Objective & Methods: Herpes zoster (HZ) infection, also known as shingles, is caused by reactivation of latent varicella-zoster virus infection generally acquired decades earlier. HZ has been variably considered an opportunistic infection: while it clearly occurs in “normal” hosts, it is readily understood that diminished cell-mediated immunity leads to zoster. Although more than half of the individuals developing zoster are over the age of 60 years, patients with autoimmune disease and particularly those receiving immunosuppressive therapy are at 1.5–2 times the risk of developing HZ as healthy adult controls. In immunocompromised hosts, more severe complications can be observed, including vasculopathy, myelitis, motor nerve involvement, cranial nerve palsies and ocular involvement.
The literature has suggested that the risk of stroke may increase shortly after herpes zoster, but little is known about this association in patients with autoimmune diseases, who are at increased risk of both zoster and stroke. This study was designed to test the hypothesis that the incidence of stroke immediately following HZ infection is increased in patients with autoimmune diseases compared with the incidence of stroke at later time points.
Medicare data from Jan. 1, 2006, through Dec. 31, 2013, were used to identify patients with autoimmune diseases. The outcome of interest was hospitalized stroke. Secondary analyses included assessment of the impact of antiviral therapy on subsequent stroke, as well as the influence of varicella-zoster virus–related complications on stroke incidence.
Results: The authors identified 267,906 patients with inflammatory diseases who developed HZ. The following patients were excluded: those without at least 12 months of enrollment before the first zoster diagnosis, those who used antiviral medication within 12 months before the index date, those who did not meet the study criteria requirement for an autoimmune inflammatory disease and those with a diagnosis of stroke prior to the index date. The final cohort consisted of 43,527 patients. Among these individuals, 3,080 had zoster with cranial nerve complication, 4,494 had zoster with other complication, and 35,953 had zoster without complication.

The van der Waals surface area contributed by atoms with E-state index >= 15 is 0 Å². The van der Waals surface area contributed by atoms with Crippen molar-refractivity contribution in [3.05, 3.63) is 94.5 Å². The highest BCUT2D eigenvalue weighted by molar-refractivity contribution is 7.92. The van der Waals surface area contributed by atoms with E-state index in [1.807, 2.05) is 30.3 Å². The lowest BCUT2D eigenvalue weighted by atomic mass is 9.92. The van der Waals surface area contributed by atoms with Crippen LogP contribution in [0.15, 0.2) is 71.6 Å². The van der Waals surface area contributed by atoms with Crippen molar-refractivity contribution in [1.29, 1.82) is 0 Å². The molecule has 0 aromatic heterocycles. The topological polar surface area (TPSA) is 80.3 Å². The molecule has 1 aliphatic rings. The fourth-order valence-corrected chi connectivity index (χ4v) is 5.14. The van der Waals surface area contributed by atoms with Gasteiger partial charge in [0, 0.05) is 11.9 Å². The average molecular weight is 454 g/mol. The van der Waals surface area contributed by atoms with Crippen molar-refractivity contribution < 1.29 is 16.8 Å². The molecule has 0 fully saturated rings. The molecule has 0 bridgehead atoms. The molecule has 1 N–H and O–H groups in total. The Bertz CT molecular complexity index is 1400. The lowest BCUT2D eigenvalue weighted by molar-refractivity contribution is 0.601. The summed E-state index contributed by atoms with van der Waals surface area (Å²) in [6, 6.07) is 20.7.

The crude incidence of stroke ranged from a high of 2.30 per 100 patient-years (95% confidence interval [95% CI] 0.96–5.52) within 90 days of HZ in patients who had HZ-related cranial nerve complications and did not receive treatment to a low of 0.87 per 100 patient-years (95% CI 0.75–1.02) at 366–730 days in those without complication who received antiviral treatment. After multivariable adjustment for multiple stroke-related factors, the overall incidence rate ratio (IRR) for stroke in the first 90 days after HZ was 1.36 per 100 patient-years (95% CI 1.10–1.68) compared with stroke occurring >1 year after HZ. The risk was greater for patients with zoster and cranial nerve complications (IRR 2.08 per 100 patient-years [95% CI 0.99–4.36]).
Prompt antiviral therapy was associated with lower incidence of subsequent stroke (IRR 0.83 per 100 patient-years [95% CI 0.70–0.98]).
Conclusion: In patients with autoimmune diseases, incident HZ was associated with as much as a twofold increased risk of stroke in the subsequent few months. In younger patients, we hypothesize that the HZ-related relative effect on stroke risk is greater than that observed in this analysis.
Given the public health implications of these observations, new urgency should be directed at increasing the rate of administering vaccinations for zoster in vulnerable populations.
Excerpted and adapted from:
Calabrese LH, Xie F, Yun H, et al. Herpes Zoster and the risk of stroke in patients with autoimmune diseases. Arthritis Rheumatol. 2017 Feb;69(2):439–446. doi:10.1002/art.39855